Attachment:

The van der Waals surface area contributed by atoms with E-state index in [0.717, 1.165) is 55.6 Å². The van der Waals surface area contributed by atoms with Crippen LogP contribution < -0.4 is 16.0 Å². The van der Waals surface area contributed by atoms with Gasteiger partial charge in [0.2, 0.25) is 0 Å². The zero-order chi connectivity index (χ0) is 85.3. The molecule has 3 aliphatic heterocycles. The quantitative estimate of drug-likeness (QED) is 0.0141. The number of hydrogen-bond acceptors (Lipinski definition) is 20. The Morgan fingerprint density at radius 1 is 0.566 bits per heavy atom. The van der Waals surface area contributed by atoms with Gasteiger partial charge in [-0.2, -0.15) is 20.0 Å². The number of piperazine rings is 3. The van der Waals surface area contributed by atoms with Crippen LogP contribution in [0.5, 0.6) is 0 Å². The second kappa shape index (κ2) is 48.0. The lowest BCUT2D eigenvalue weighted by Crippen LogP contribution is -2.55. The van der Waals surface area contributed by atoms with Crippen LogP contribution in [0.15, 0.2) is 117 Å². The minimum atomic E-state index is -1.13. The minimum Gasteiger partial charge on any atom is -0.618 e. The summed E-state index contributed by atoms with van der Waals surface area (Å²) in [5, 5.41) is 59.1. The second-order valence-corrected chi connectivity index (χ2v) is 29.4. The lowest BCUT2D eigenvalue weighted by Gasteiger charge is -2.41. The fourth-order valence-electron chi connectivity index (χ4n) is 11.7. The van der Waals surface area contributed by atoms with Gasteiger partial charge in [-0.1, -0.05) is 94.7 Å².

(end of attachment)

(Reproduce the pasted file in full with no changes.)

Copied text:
The van der Waals surface area contributed by atoms with E-state index in [0.717, 1.165) is 55.6 Å². The van der Waals surface area contributed by atoms with Crippen LogP contribution < -0.4 is 16.0 Å². The van der Waals surface area contributed by atoms with Gasteiger partial charge in [0.2, 0.25) is 0 Å². The zero-order chi connectivity index (χ0) is 85.3. The molecule has 3 aliphatic heterocycles. The quantitative estimate of drug-likeness (QED) is 0.0141. The number of hydrogen-bond acceptors (Lipinski definition) is 20. The Morgan fingerprint density at radius 1 is 0.566 bits per heavy atom. The van der Waals surface area contributed by atoms with Gasteiger partial charge in [-0.2, -0.15) is 20.0 Å². The number of piperazine rings is 3. The van der Waals surface area contributed by atoms with Crippen LogP contribution in [0.5, 0.6) is 0 Å². The second kappa shape index (κ2) is 48.0. The lowest BCUT2D eigenvalue weighted by Crippen LogP contribution is -2.55. The van der Waals surface area contributed by atoms with Crippen LogP contribution in [0.15, 0.2) is 117 Å². The minimum atomic E-state index is -1.13. The minimum Gasteiger partial charge on any atom is -0.618 e. The summed E-state index contributed by atoms with van der Waals surface area (Å²) in [5, 5.41) is 59.1. The second-order valence-corrected chi connectivity index (χ2v) is 29.4. The lowest BCUT2D eigenvalue weighted by Gasteiger charge is -2.41. The fourth-order valence-electron chi connectivity index (χ4n) is 11.7. The van der Waals surface area contributed by atoms with Gasteiger partial charge in [-0.1, -0.05) is 94.7 Å².